I was able to listen to another track from the upcoming Stereolab album Not Music. This song is just fantastic. It’s a faster, uptempo track. Laetitia’s voice is backed by some other female singers (I wonder who they are, is it just Laetitia multitracked?). And the propulsive beat is infectious. The backing track of the music sounds like their earlier experiments with “space age” sounds. Yet the guitar over the top is warm and inviting.
The song drops out at about the 90 second mark and offers a very cool respite from the bopping around that the song is doing. After the break, the song seems to jump back and forth between this new mellow bit and the bouncy earlier part. It’s a great track and a welcome opening to their last CD before going on hiatus. Because, yes, according to the information on the NPR page, Stereolab is going on hiatus.
This CD is full of songs that were created around the time of their previous disc Chemical Chords, and it’s also packed with mixes, remixes and seemingly alternate version of some of those songs. I haven’t heard the whole disc but it sounds like they’re going out with a winner.
[READ: November 15, 2010] “A Good Death: Exit Strategies”
I’ve mentioned before about my reader-relationship with Vollmann–I feel that I ought to read a lot more of him, yet I haven’t brought myself to do it (those books are huge!). Nevertheless, I’ll keep reading the new pieces that I stumble upon.
So this piece is a nonfiction essay. I’m tempted to say it’s more personal than the other pieces that I’ve read because it concerns the death of his father. Yet from the little Vollmann I have read, it feels like he takes all of his writings very personally and invests himself pretty much bodily into them.
So, this piece, as I said, is sort of about the death of his father. He died just a few months ago and Vollmann wants to find out a number of answers about death: should he be afraid of it, will he suffer, what should he expect? So he interviews several “experts” in different fields: coroners, funeral directors and many religious people of different faiths (Vollmann and his companion/translator are agnostic). He’s given a vast array of answers, some of which are comforting to him and others just kind of piss him off.
As with other Vollmann works, this piece is pretty exhaustive. And he asks difficult questions of people who deal with the dead but who may not have asked themselves these questions before. Of a coroner: Can you tell from a corpse’s expression if it suffered? A doctor, faced with the same question says that everyone has agonal breathing when they die. A priest in Mexico says that he has seen many people die. Does everyone suffer? No, he says.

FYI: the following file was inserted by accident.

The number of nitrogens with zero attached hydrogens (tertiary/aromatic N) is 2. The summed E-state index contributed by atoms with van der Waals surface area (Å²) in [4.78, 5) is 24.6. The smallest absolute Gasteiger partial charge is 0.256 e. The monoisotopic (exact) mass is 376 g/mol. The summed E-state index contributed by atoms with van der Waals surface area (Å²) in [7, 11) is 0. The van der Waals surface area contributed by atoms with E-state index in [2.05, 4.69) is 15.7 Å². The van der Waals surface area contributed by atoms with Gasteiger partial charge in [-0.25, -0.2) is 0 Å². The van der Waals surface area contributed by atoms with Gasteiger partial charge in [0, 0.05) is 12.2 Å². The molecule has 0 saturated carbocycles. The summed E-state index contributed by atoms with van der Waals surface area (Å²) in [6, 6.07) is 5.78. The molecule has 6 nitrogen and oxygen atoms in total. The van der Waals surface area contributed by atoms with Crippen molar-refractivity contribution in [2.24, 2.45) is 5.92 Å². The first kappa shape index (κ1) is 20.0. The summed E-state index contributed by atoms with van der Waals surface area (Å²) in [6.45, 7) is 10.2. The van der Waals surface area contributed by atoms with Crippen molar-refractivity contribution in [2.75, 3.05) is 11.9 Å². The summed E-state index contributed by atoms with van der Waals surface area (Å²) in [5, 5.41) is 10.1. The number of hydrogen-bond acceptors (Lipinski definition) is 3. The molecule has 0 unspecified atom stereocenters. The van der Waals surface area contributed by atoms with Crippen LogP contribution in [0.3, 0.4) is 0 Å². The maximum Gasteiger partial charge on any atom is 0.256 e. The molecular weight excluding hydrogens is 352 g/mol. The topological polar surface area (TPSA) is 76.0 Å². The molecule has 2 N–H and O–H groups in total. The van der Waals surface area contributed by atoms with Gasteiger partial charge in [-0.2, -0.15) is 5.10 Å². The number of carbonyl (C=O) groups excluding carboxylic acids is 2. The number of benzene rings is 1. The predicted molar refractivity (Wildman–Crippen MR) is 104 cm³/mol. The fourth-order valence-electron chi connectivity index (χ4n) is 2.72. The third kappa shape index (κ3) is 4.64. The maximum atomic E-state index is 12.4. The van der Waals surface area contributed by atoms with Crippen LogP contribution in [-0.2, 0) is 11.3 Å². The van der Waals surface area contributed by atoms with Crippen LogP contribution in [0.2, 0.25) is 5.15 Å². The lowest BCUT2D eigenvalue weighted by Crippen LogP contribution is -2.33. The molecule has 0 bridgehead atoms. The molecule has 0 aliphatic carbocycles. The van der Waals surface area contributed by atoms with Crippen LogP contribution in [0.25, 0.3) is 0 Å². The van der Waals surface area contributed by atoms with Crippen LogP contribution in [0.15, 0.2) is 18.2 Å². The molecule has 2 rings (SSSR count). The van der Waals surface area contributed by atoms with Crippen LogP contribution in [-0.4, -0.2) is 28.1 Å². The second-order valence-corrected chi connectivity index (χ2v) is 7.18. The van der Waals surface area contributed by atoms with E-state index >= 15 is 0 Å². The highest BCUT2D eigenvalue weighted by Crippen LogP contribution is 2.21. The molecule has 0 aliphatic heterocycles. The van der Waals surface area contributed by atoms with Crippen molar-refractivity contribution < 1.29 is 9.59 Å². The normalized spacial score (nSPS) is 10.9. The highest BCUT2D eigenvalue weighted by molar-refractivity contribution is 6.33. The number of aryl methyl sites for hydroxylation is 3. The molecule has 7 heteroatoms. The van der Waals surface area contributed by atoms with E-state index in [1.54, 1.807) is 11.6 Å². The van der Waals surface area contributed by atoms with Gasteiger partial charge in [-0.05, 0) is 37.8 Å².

These same individuals weigh in on many different questions: fear of death, the difference between euthanasia and (according to the priest) “dignified death” (which is an interesting choice of words since the assisted suicide movement is all about dignity. The euthanasia discussion leads to some interesting statistics about the efficacy and legal hurdles of assisted suicide. It also leads to a fascinating and gentle discussion with the president of EXIT A.D.M.D. (Association for the Right to Die with Dignity) who talks about historical precedents of people receiving assistance with their own death (from military members to the elderly). He also offers one example where a Catholic woman asked her priest to be there when she took the drugs to end her life. When he was over half an hour late, she stated: “Never mind, we will just go on without this little man.” But he also offers another example that is more heartwarming. A pastor received permission to be with a suffering woman. He told her that no one could criticize her and that everyone loved her. He told her:
“I hope that the light of Christ illuminates the valley of death as you walk through it.” After that phrase, she spontaneously picked up the glass and drank it. She fell asleep in three minutes and died soon after. There is room for spirituality in all of this. Some believe in the Creator but don’t listen to the religious institutions. This pastor really understood. He had the confidence of the family. He did not judge. He did not flee. He was there for them.
A funeral director says that a funeral does not help the victim, that it is purely for the loved ones. And when asked if he wants a funeral, merely shrugs and says that that is the normal thing. Meanwhile, Buddhists think that although suicide is unskillful, palliative sedation is fine (since they feel that people are essentially dying from the day they are born).
A Mormon bishop offers them some very calming advice, suggesting that suffering can make us “More Christlike, more sensitive” but he disagreed with the Mexican priest that daily suffering can prepare you for death.
Vollmann wonders how he would like to die and when. And he accepts the validity of not wanting to think about it. However, as he points out:
in the course of our dying we will obviously become too impaired to decide anything, if we do wish to die in a non-accidental fashion, then logic dictates that we express our wishes while we are still healthy, in much the same way we might draw up a will.
From the little I’ve read of Vollmann I wouldn’t have expected him to be a source of comfort in issues of death, and yet his style is so methodical and deliberate that is rather calming. His tone allows you to face an uncomfortable issue without feeling uncomfortable. One of these days, Vollmann, I’ll tackle your books!